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Common Learning Middleware

The Common Learning Middleware (CLM) serves as a mediator between interoperable educational infrastructures. More specifically, it acts as the go-between for all relevant components of state-of-the-art learning management systems, including user interfaces, course content from different repositories, service logic, AI components, as well as different databases. Furthermore, the middleware serves as a ‘translator’ between common but alternative specifications. As such, the CLM is the first middleware of its kind and addresses the needs of educational institutions by facilitating the development of interoperable software architectures for long-lasting adaptive learning environments. Instead of monolithic learning platforms, it enables microservice infrastructures and the Best-of-Breed paradigm. 

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Common Learning Middleware Architecture Fraunhofer FOKUS

Challenge: Composition of compelling learning environments

Digital learning systems became more popular in recent times in order to enrich education for students, educators, content creators and HR. There are several different types of technologies and platforms that offer diverse approaches in developing learning materials, facilitate learning processes and enhance human resource teams. Adaptability and personalization become more and more crucial and can be integrated through learning recommendations, Chatbots, gamification elements, social- /peer-learning and virtual/ augmented reality. However, these components can only reach their full potential when offered seamlessly and without any barriers.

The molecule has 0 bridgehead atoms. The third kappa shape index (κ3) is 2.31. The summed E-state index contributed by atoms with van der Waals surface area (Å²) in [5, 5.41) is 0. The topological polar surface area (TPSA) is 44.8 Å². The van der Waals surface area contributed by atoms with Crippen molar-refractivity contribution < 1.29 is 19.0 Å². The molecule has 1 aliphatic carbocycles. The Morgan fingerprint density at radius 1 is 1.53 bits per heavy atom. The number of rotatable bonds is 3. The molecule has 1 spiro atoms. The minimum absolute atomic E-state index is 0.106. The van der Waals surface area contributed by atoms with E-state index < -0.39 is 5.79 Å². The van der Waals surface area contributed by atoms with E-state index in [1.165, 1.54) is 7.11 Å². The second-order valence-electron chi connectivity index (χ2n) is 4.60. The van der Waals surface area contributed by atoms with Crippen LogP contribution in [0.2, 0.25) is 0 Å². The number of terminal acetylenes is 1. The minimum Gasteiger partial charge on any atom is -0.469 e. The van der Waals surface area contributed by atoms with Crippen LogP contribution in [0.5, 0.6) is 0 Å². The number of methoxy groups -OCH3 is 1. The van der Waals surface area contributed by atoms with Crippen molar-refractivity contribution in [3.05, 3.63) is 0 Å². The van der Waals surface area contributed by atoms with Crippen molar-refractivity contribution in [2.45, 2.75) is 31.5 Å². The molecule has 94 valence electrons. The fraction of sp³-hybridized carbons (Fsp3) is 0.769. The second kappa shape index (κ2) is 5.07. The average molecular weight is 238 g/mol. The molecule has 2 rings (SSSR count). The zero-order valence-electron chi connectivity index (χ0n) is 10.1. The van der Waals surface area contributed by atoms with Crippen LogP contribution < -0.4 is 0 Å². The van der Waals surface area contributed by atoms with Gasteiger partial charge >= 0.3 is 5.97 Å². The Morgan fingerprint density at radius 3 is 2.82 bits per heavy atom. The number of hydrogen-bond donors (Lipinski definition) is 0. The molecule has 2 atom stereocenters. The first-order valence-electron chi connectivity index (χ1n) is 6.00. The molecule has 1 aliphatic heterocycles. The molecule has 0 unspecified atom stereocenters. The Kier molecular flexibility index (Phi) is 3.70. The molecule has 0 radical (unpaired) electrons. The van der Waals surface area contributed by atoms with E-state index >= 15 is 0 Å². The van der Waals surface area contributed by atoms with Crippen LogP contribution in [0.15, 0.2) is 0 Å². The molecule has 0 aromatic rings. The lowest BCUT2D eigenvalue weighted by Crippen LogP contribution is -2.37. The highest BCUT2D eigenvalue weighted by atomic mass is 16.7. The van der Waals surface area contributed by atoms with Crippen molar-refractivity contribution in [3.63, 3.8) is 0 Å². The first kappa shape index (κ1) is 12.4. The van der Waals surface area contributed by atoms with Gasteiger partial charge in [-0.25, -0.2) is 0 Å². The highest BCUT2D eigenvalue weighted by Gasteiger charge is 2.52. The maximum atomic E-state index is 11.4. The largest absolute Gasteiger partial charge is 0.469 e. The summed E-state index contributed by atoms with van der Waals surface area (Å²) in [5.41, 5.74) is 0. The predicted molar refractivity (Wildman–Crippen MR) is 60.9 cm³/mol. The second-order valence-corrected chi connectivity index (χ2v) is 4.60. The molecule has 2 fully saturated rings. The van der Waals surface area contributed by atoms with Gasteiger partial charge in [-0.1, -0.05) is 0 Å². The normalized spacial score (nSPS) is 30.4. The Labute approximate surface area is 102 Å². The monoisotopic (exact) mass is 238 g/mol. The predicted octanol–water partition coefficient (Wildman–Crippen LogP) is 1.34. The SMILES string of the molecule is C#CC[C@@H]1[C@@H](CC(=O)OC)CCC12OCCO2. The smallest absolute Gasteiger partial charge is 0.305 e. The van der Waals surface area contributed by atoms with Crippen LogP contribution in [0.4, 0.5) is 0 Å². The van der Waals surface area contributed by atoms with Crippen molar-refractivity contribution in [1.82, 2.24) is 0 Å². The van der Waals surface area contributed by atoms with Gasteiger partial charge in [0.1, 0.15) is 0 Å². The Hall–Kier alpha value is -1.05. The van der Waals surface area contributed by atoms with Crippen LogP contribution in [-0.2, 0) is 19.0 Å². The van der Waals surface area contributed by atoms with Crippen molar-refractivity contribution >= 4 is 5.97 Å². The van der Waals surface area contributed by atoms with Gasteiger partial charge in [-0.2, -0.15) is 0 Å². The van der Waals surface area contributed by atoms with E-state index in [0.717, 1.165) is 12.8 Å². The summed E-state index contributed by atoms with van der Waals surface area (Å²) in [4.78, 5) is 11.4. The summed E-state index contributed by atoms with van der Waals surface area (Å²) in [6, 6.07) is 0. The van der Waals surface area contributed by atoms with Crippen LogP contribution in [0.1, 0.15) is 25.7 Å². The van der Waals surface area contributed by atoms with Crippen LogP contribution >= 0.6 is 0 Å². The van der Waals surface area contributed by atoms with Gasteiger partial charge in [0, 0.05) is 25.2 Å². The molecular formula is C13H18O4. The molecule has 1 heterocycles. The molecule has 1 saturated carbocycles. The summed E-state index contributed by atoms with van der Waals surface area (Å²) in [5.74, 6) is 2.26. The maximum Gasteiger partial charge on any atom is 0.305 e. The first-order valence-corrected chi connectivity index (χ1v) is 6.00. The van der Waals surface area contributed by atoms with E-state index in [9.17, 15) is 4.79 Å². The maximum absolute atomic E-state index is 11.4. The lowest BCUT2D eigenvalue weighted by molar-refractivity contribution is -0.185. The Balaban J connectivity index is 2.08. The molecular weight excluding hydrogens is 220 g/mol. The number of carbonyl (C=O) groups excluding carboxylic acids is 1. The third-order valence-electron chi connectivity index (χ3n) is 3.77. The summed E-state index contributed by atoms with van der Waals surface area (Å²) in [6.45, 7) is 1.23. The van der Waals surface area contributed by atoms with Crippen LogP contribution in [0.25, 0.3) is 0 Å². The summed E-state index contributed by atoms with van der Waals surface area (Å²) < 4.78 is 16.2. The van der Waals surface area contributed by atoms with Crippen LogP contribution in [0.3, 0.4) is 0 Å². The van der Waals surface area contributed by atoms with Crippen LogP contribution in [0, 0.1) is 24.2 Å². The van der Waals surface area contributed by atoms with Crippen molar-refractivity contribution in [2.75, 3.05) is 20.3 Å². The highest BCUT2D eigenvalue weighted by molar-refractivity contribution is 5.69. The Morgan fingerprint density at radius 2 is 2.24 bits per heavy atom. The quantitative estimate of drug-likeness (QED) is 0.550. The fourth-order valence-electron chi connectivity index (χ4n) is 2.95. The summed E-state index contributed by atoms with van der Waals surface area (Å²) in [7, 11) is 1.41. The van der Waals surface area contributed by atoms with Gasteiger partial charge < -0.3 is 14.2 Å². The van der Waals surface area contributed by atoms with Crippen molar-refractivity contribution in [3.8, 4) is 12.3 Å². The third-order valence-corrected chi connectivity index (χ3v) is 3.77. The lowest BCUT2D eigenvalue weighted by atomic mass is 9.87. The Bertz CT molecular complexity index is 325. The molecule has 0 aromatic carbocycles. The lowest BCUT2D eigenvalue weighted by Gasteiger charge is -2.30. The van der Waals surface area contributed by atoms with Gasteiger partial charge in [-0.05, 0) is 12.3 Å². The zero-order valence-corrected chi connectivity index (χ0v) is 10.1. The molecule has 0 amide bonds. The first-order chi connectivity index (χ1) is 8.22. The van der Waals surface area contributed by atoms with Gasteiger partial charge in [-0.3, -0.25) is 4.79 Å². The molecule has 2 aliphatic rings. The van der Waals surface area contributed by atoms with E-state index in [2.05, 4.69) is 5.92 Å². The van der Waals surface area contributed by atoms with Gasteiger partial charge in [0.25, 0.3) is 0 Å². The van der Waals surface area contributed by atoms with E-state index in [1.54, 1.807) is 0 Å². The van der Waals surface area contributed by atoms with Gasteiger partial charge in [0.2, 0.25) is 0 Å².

Nevertheless, it is a challenge for education providers to create such compelling learning environments, due to the fact that most services are developed as isolated technical solutions without appropriate interfaces or data formats. Due to the market fragmentation and diversity of technologies, it is nearly impossible to combine different learning repositories and advanced technologies (such as learning analytics, learning recommender or virtual learning systems) into one centralized learning experience.

This diversity is why open specifications are necessary for enabling interoperable infrastructures:

  • Easier access to learning materials and educational services via standardized content launch approaches: such as LTI and cmi5
  • Persistance of well-structured metadata: such as the well-known but outdated SCORM, and newer specifications such as Common Cartridge, LOM and QTI
  • Well-structured definitions of learning records: such as xAPI and CALIPER.

Within the context of educational learning environments, FOKUS also offers workshops and training sessions for open specifications, interoperability and microservice infrastructures. Moreover, FOKUS researchers analyzed over 50 popular learning management systems (LMS), most of which, are monolithic and hardly expandable by state-of-the-art services. These systems support, if at all, only a few of the significant open specifications. This is where CLM comes into play. 

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Common Learning Middleware Fraunhofer FOKUS